35. 35. Shell as a user interface í A shell is a command interpreter that turns text that you type (at the command line) in to actions: î runs a program, perhaps the ïCð program. ñ allows you to edit a command line. ò can establish alternative sources of input and destinations for output for programs.
  36. 36. Running a Programó You type in the name of a program and some command line options: ô The shell reads this line, finds the program and runs it, feeding it the options you specified. õ The shell establishes 3 I/O channels: ö Standard Input ÷ Standard Output ø Standard Error
  37. 37. Programs and Standard I/O Program Standard Input (STDIN) Standard Output (STDOUT) Standard Error (STDERR)
  38. 38. Unix Commands ù Most Unix commands (programs): ú read something from standard input. û send something to standard output (typically depends on what the input is!). ü send error messages to standard error.
  39. 39. Defaults for I/O ý When a shell runs a program for you: þ standard input is your keyboard. ÿ standard output is your screen/window.   standard error is your screen/window.
  40. 40. Terminating Standard Input ¡ If standard input is your keyboard, you can type stuff in that goes to a program. ¢ To end the input you press Ctrl-D (^D) on a line by itself, this ends the input stream. £ The shell is a program that reads from standard input. ¤ What happens when you give the shell ^D?
  41. 41. Popular Shells ¥ Bourne Shell ¦ Korn Shell §¨ C Shell © Bourne-Again Shell
  42. 42. Customization Each shell supports some customization. User prompt Where to find mail Shortcuts The customization takes place in startup files – files that are read by the shell when it starts up
  43. 43. Startup files ! #%$ (' #%) 01 23 4$ 5 6 $ 7 8$ 29 @4 A B #C ) 01 23 4$ D9 ! B #C D9 E ) 01 23 4$ B #C D9 0' B #C D9 E 4%1 F1 @ ' !B #C' 0' B #C 4%1 F3 G B #C 4%1 F1 @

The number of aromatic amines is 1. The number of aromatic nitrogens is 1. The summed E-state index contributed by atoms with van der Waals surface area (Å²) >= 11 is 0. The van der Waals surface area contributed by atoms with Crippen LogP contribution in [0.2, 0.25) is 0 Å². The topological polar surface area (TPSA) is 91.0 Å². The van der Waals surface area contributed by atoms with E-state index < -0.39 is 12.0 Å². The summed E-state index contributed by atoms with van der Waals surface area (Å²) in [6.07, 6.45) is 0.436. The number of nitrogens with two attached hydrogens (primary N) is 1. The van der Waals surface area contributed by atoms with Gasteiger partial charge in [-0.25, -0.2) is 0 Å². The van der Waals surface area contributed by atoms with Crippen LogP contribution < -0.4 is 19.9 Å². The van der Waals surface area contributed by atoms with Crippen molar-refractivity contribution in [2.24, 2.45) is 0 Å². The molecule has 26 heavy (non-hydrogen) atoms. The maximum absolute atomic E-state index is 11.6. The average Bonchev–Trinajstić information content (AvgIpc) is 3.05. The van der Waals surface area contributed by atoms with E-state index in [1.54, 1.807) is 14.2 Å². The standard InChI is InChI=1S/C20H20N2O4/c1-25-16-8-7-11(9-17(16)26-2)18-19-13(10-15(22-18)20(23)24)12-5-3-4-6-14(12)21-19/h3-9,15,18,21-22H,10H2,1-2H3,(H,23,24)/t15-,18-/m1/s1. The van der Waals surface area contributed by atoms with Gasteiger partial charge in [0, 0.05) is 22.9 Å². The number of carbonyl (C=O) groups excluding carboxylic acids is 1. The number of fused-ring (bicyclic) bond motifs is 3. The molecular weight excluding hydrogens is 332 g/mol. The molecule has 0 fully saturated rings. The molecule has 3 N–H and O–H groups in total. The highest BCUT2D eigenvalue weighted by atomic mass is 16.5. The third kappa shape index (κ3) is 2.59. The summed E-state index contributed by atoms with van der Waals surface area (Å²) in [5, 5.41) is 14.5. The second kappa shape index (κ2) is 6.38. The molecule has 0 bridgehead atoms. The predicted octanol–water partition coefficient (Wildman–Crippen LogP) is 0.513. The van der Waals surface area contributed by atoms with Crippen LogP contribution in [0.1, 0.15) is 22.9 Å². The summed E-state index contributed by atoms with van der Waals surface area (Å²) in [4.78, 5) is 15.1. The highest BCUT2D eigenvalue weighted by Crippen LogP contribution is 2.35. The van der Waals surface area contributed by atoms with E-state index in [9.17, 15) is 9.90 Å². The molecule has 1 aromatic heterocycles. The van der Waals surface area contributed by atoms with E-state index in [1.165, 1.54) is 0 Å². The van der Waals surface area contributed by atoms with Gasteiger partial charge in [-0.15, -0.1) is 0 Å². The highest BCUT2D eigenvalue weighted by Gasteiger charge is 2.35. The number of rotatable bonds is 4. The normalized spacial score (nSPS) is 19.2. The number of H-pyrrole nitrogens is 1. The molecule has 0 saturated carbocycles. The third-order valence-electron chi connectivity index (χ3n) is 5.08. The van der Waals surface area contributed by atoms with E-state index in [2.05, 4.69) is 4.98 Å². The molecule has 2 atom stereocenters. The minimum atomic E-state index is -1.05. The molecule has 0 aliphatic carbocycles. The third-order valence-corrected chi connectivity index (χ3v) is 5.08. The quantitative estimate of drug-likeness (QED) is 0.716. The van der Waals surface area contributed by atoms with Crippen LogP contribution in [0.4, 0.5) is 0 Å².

44. 44. Wildcards (metacharacters) for filename abbreviation H When you type in a command line the shell treats some characters as special. I These special characters make it easy to specify filenames. P The shell processes what you give it, using the special characters to replace your command line with one that includes a bunch of file names.
  45. 45. The special character * Q * matches anything. R If you give the shell * by itself (as a command line argument) the shell will remove the * and replace it with all the filenames in the current directory. S T U V W matches all files in the current directory that start with X and end with .
  46. 46. Understanding * Y The `a b command prints out whatever you give it: c de fhg fi fi p Try this: q rs thu v
  47. 47. * and w Things to try: xhy € xhy  ‚ x € xhy ‚ € xhy € ƒ
  48. 48. Input Redirection „ The shell can attach things other than your keyboard to standard input. … A file (the contents of the file are fed to a program as if you typed it). † A pipe (the output of another program is fed as input as if you typed it).
  49. 49. Output Redirection ‡ The shell can attach things other than your screen to standard output (or stderr). ˆ A file (the output of a program is stored in file). ‰ A pipe (the output of a program is fed as input to another program).
  50. 50. How to tell the shell to redirect things  To tell the shell to store the output of your program in a file, follow the command line for the program with the “” character followed by the filename:‘“’ ” ‘“’ •– — the command above will create a file named ˜“™ de f and put the output of the g“h command in the file.
  51. 51. Input redirection • To tell the shell to get standard input from a file, use the ““ character:ij k l m n op q i • The command above would sort the lines in the file nums and send the result to stdout.
  52. 52. You can do both! rs t u v w xy z r { rs t u}| xy z r u t ~ v  € v  w ‚| u u| t { ty | ‚| u u}| t